On the GTH Pro, a version of that technology is delivered by an additional optical PPG sensor, which is capable of delivering general health and arterial health insights. The value of doing that is to help you make better lifestyle choices to promote better heart health. As we said, while CardieX’s own technology is FDA cleared, the support on the GTH Pro isn’t.

TicWatch GTH Pro

(Image credit: Michael Sawh)

To measure arterial health, you use the Arty app, which initially requires performing a trial reading before it can start delivering insights. You place your index finger on the sensor on the side of the watch case for 10 seconds to get your arterial health readings. It’s recommended you take readings first thing in the morning to get the best results.

When that measurement is completed it generates five different insights. That’s Arty score, TruHR, eCAP, HSX and ArtyAge readings.

An Arty score is considered an overall heart health score, which is scored out of 100. The closer to 100, the better. The TruHR reading is your beat-to-beat heart rate, which Mobvoi says is calculated in a similar manner to an electrocardiogram reading. eCAP is a measurement fitness through measuring blood flow to the inner muscle of your heart, HSX is a measurement of the extra load on the heart due to the stiffening of the arteries. Finally, there’s ArtyAge, which is a measure of arterial age based on stiffness of arteries.

TicWatch GTH Pro

(Image credit: Michael Sawh)

In terms of gauging whether these measurements were reliable we tested against the heart rate monitor on a dedicated pulse oximeter and the ECG sensor on the Samsung Galaxy Watch 4. What we found is that measurements for things like TruHR were generally in line with those other devices. We saw a difference of 1-2 BPM for most readings.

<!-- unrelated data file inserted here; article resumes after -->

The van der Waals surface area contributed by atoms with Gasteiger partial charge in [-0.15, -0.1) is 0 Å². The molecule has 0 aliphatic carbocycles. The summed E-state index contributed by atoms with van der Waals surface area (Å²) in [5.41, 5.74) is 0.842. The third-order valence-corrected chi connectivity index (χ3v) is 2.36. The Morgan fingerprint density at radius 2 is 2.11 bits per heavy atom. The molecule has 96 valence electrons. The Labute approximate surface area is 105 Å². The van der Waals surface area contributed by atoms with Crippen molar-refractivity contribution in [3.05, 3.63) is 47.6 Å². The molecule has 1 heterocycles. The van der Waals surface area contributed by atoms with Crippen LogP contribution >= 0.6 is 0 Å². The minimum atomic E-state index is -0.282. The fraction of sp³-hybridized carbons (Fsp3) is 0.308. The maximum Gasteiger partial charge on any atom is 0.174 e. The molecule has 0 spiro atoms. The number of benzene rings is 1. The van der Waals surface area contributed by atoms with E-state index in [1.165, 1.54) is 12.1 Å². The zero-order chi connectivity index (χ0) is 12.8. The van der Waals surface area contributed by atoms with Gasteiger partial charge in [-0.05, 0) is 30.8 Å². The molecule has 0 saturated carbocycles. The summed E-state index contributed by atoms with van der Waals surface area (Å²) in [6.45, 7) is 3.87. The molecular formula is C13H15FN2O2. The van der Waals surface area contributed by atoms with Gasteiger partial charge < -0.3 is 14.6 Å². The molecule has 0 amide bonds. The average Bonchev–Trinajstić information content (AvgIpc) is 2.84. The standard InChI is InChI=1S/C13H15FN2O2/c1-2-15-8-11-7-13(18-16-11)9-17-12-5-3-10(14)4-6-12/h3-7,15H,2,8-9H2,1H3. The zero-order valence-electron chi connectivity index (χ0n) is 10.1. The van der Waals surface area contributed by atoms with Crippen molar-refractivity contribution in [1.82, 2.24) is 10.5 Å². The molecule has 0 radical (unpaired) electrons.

Measurements like exercise capacity felt reliable, though for ArtyAge readings, we got a range of 20-30, 30-40 and 40+ years readings, so there was a lot of inconsistency on the front. While Mobvoi does explain what these measurements mean and how they’re broken down, the promised actionable insights never materialized for us, which would really make the most of these measurements. We could see trends over time, but that was it.

The key here though is the lack of FDA clearance puts a huge question mark over how much you can really trust the data to tell you about your general and arterial health.

TicWatch GTH Pro

(Image credit: Michael Sawh)

Outside of the health features, our experiences on the GTH Pro mirrored our time with the GTH. For sports tracking, there’s 14 tracking modes and the lack of GPS meant outdoor exercise came up noticeably short for distance tracking. Heart rate monitoring for exercise in general was fine on steady paced workouts, but struggled at high intensity.

For fitness tracking, you’ve got a dedicated screen to display calories burned, step counts and distance covered. In general step counts were within 500 steps of the Oura Ring 3 and step tracking on the Garmin Epix. For sleep tracking, we struggled to capture any sleep data whatsoever despite taking it to bed every night so that’s clearly a bug that needs to be addressed.